41185 Golden Gate Cir, #106

Murrieta, CA 92562 


Website: Temecula Valley California Homes


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Re-Blogged 4 times:

Re-Blogged By Re-Blogged At
  1. Lisa Wetzel 01/17/2012 09:13 PM
  2. Laurie Clark CRB Angel Realty LLC Your Monument Realtor 719-502-6572 01/18/2012 09:39 PM
  3. Gabe Sanders 01/23/2012 06:27 AM
  4. Winston Heverly 08/25/2012 11:04 PM
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Pamela Seley, REALTOR®
West Coast Realty Division - Temecula, CA
CA BRE #01824145 Real Estate - Call 951.491.4063

Charles, thanks, glad I could serve up something tasty! :)

Anne, right, I agree, it is people who scam homeowners, not LLCs. You're also correct that many other businesses are LLCs, so I don't mean any disrepect. 


Jan 18, 2012 07:03 PM #62
Pamela Seley, REALTOR®
West Coast Realty Division - Temecula, CA
CA BRE #01824145 Real Estate - Call 951.491.4063

Marlene, I agree. We closed yesterday on a short sale that our first offer was from an investor who wanted to rent back. My sellers said no. When we got final approval, buyer backed out with no explanation, and I believe it was because the sellers refused to rent back.

We later got a owner-occupy, first-time home buyer who is absolutely thrilled to buy this home. My sellers are happy they sold their home to someone who will appreciate and love it as much as they did, instead of a PITA investor. It definitely is rewarding to sell homes to people who will be living in the home. 

Thanks for your comment,


Jan 18, 2012 07:09 PM #63
Pamela Seley, REALTOR®
West Coast Realty Division - Temecula, CA
CA BRE #01824145 Real Estate - Call 951.491.4063

Satar, right, there is nothing inherently wrong with LLCs, or an LLC taking title to property. Thanks for pointing that out! 

Kimo, you and Karen both raise a good argument. In one way it is an intrusion on property rights on the side of the new owner. Shouldn't they be able to rent or sell to anyone they wish to? But, and the big but is, the short sale has one tiny, little condition, the arm's length transaction. IMO, the short sale seller is more at risk than perhaps the buyer, because the seller is gaining the benefit of mortgage debt forgiveness. 

Perhaps lenders will change how they view this and in the future allow rent back, or buy back. Thanks for your comment, I appreciate it!

Jan 18, 2012 07:15 PM #64
Winston Heverly
Winston Realty, Inc. - Atlantis, FL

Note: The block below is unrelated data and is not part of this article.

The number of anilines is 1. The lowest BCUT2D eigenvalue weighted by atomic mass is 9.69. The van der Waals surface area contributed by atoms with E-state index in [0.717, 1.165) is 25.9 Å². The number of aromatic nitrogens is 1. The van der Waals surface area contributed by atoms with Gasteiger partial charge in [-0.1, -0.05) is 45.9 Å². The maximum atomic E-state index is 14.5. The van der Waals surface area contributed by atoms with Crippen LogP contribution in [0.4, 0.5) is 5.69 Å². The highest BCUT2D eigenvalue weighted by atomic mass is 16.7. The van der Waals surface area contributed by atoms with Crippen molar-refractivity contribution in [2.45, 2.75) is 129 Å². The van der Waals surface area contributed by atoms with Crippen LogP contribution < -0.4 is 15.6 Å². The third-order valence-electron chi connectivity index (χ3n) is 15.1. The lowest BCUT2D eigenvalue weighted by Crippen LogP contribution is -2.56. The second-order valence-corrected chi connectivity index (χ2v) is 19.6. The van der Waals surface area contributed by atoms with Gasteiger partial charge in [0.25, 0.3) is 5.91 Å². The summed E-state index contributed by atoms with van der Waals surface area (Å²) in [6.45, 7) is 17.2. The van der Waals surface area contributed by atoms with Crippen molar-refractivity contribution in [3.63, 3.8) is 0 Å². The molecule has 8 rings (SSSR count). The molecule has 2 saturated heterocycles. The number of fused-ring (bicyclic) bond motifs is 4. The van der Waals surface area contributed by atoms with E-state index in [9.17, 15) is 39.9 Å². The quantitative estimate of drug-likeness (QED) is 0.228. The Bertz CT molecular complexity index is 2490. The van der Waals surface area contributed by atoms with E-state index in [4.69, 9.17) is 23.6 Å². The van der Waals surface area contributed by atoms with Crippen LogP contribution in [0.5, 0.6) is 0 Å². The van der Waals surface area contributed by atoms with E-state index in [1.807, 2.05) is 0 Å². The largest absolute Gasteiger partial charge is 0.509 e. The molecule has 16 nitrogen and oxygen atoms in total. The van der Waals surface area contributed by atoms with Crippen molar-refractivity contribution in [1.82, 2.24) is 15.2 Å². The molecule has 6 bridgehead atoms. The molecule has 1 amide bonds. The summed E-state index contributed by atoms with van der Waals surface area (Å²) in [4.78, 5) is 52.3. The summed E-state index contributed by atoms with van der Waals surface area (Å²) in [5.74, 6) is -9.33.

There will always be those that will find a way to bilk the system. It seems to be the American Way, no pun intended.

Jan 18, 2012 07:26 PM #65
Gene Riemenschneider
Home Point Real Estate - Brentwood, CA
Turning Houses into Homes

Rent to own or lease purchase agreements generally do not make sense in this market anyway; especially if you are locked in above market value.

Jan 18, 2012 07:53 PM #66
Gary & April Greer
Century 21 Wright - Temecula, CA
Real Estate Professionals

Congrats on the feature Pamela!

It's interesting to read all of the comments. 

Ironically...we received a bank approval today.  No requirement for hardship or financials provided.  Bank didn't even want it.  And no arms length affadavit.

Go figure.

Jan 18, 2012 08:06 PM #67
Debora Nichols
Residential Sales, Purchases, Investors, Vacation Homes - Phoenix, AZ
Realtor Anthem,Phoenix,Scottsdale,Glendale,Peoria

I am so glad you wrote this.  Sellers seem to want their cake and eat it too.  We should absolutely be referring our clients to an attorney.  But I also think we have an obligation to plant the seed that this type of behavior has consequences.  The current Arm's Length affidavit requires Realtors to sign it too.  Making us a party to the contract.  I will be happy when that changes.  I don't like the idea that we could be held responsible for something the seller does behind our backs and without our knowledge.  Great post. Thank You

Jan 18, 2012 08:16 PM #68
Jack O'Neal
Solutions Real Estate - Phoenix, AZ
High Touch High Tech

You hit right on the mark Great info

Jan 18, 2012 09:14 PM #69
Woody Edwards
First Choice Realty, Inc - Chesterfield, VA
A Realtor® Who Answers His Phone!

We Realtors® need to remember, stay legal, because Washington & the banks will be looking for SOMEBODY to blame when things get better!